Beverly Hills Courier columnist Jennifer Winward, Ph.D. is a nationally recognized teaching expert, a renowned professor at the University of California, San Diego, and the founder and CEO of Winward Academy (www.winwardacademy.com), an award-winning educational platform supporting middle and high school students with math courses, ACT/SAT prep, and college applications. Dr. Winward has received numerous honors during her 20 years in the field. Her work as an adolescent learning and brain development expert has garnered her recognition as a “Top 5 Female Entrepreneur” by the Women in IT Awards, “Top 40 Under 40” by the San Diego Business Journal, and as the “Most Influential Education Leader” by the San Diego Transcript. Dr. Winward earned her Ph.D. with a dual emphasis in Neuroscience and Developmental Neuropsychology from the University of California, San Diego.
The coronavirus has made “back to school” a bit of a misnomer this fall with most students spending the majority of time learning from home. Regardless of whether students are attending school a few hours per day or learning completely remotely, the disruption to the traditional school experience is creating new challenges and constraints and toppling many of the forces that promote healthy social-emotional development during the adolescent years.
The pandemic has uniquely impacted teenagers, who are developmentally in the midst of a critical transition toward independence that involves loosening ties to parents and strengthening relationships with friends. With coronavirus preventing middle-schoolers and high-schoolers from socializing in-person, they are naturally feeling extra angst.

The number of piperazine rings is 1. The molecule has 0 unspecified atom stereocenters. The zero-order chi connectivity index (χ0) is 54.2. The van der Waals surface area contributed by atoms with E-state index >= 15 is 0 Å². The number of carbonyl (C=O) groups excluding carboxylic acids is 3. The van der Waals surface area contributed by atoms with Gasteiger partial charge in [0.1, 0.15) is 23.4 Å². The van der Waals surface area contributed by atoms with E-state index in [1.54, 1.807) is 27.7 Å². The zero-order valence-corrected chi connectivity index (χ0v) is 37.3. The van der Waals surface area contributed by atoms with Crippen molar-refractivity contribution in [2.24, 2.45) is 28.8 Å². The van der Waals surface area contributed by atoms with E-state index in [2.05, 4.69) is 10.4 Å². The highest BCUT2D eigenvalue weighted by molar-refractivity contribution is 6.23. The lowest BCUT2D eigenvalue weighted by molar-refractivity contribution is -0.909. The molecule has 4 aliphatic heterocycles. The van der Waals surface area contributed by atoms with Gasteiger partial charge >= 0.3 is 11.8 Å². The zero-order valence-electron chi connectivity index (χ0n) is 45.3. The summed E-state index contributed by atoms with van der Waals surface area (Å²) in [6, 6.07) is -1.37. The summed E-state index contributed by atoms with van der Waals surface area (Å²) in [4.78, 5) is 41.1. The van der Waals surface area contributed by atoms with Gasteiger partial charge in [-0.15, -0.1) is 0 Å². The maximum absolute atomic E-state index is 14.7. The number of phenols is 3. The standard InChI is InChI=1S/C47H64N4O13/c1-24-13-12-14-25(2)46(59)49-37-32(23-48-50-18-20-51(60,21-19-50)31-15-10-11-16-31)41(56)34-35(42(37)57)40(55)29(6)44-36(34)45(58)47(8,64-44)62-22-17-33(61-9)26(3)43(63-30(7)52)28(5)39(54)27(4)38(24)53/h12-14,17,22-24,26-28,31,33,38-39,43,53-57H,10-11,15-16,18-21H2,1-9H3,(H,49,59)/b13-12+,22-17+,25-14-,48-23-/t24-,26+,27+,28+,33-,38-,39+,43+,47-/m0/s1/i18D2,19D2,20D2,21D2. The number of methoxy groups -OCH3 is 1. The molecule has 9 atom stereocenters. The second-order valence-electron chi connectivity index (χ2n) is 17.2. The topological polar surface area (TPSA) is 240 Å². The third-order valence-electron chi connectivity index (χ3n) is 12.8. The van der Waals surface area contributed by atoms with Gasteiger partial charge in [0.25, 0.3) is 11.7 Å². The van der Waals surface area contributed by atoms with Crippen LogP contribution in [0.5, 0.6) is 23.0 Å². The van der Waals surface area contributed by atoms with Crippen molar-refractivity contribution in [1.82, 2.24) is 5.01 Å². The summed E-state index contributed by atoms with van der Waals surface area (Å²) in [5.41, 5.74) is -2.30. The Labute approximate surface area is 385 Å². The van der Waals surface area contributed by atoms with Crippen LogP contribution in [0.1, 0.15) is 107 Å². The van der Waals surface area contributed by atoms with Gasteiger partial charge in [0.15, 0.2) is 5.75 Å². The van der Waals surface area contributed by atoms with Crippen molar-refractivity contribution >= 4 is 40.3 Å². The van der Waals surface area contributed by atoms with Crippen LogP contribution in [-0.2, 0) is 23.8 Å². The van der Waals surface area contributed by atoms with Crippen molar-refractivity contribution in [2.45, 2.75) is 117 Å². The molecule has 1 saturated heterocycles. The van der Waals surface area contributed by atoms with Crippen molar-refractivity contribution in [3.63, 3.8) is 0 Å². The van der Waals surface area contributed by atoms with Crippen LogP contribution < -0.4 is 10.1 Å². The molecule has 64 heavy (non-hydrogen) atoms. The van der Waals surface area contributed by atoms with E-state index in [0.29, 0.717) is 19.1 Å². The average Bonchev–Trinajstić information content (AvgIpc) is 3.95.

Luckily, it’s still early in the school year, which means there’s ample time for parents to figure out how they can help teens make the most of an unprecedented school year and support their emotional well-being in the process. Here are some suggestions:
Find Your Inner “Can-Do” Attitude
Understandably, it’s not always easy to bring your parenting A-game when you, too, are worn down by the stress and uncertainty of life during COVID-19. But your attitude about distance learning will influence your teens, who are always listening and taking cues from their parents, even if they won’t admit it.
While it’s easier said than done, try to foster a positive “can-do” attitude towards your children’s school experience this year (even when the Wi-Fi inexplicably goes out). Hopefully, this approach will inspire them to mirror your optimistic outlook. When all else fails, use humor to defuse tension–laughter helps deal with stress!
Set Reliable Routines
Routines are a powerful way to provide structure and a sense of control that is helpful for everyone, including teenagers. A reliable daily schedule with designated time for schoolwork, leisure, physical activity, mealtimes, and sleep emulates the comforting formula that the school week provides under normal circumstances. Routines take away the guesswork of how to structure school versus free time, and they help prevent unhealthy patterns that young people often fall prey to during long stretches of unstructured time, such as being sedentary, playing hours of video games, and falling into irregular sleep patterns.
While teens are unlikely to embrace an hour-by-hour agenda lovingly crafted by mom, you can set expectations of what should be part of their daily schedule–such as set times for studying, exercise, and chores–and then ask your teenager to come up with a plan that you get to approve.
One thing to add to the schedule is getting dressed! There’s nothing like changing out of pajamas and putting on real clothes to help teens shift into a learning mindset.
Set Aside Time for Planning and Organization